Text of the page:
Discontinuing Cancer Screening for Older Adults: a Comparison of Clinician Decision-Making for Breast, Colorectal, and Prostate Cancer Screenings

For older patients (65+) with limited life expectancies (<10 yrs), cancer screening may provide little to no benefit while also posing significant risks and burdens. Many of these patients continue to undergo routine screening despite guidelines to the contrary. Primary care clinicians must manage multiple preventative care decisions for patients in this situation, and guidelines often differ in their approaches. This qualitative study from the US aimed to compare and contrast primary care clinicians’ decision-making, communication, and interaction with specialists across breast, prostate, and colorectal cancer screenings when caring for older adults with limited life expectancies. The results highlighted 4 major themes: 1) clinicians more often continued to screen patients for breast and prostate cancers beyond the age recommended by guidelines than they did for colorectal cancer (CRC);  2) clinician priorities differed when assessing the benefits/harms of each screening – e.g. some continued screening for CRC because the test has high efficacy where others were more likely to stop CRC screening due to high risks associated with the screening procedure, and some continued screening for prostate cancer because of the poor outcomes associated with advanced disease where others stopped screening due to high false positive rates and harms associated with downstream tests; 3) clinicians more readily discussed the harms associated with CRC and prostate cancer screening than for breast cancer; and 4) gastroenterologists were perceived as more involved in colonoscopy decisions than specialists for breast and prostate cancer screening. These results highlight the need for more explicit guidance for primary care clinicians on how to weigh competing considerations in cancer screening . Read full text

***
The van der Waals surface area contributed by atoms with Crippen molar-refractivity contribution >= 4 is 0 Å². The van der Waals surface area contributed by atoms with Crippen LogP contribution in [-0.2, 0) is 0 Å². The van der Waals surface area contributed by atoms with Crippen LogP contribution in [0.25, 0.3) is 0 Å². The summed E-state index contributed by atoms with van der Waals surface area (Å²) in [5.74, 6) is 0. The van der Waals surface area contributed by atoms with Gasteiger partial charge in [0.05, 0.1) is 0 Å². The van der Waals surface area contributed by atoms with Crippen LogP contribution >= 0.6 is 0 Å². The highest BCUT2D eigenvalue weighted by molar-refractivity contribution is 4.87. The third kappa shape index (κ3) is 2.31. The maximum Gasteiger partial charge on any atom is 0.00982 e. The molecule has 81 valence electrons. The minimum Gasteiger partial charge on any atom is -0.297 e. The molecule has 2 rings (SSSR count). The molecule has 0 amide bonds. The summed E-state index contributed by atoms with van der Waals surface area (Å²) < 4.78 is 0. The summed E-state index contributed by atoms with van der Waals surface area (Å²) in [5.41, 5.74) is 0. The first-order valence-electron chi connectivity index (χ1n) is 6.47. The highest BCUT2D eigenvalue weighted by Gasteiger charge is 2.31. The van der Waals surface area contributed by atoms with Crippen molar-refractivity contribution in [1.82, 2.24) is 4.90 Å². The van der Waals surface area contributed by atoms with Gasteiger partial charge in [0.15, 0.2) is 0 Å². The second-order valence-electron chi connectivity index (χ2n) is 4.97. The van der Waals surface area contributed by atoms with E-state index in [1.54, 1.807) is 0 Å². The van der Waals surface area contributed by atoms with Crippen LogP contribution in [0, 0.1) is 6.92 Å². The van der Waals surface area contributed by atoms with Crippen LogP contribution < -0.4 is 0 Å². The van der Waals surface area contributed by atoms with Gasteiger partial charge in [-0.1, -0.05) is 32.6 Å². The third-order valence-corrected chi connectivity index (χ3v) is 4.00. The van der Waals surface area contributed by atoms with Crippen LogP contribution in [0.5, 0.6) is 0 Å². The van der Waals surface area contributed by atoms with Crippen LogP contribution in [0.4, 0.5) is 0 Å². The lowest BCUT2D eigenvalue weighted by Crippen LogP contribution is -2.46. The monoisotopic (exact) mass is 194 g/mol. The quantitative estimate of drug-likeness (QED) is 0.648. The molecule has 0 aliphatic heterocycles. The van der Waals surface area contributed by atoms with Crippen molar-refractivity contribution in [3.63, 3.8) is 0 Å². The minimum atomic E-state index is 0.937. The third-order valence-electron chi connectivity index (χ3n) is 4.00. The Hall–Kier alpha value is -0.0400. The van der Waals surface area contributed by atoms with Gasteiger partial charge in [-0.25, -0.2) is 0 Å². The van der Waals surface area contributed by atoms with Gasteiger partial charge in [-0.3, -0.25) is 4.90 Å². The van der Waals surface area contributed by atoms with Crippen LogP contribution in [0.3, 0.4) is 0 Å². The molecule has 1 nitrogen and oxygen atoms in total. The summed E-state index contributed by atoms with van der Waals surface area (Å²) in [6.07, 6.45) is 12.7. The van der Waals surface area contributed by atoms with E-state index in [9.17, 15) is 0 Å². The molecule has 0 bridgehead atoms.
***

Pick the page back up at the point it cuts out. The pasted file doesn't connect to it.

Scroll to Top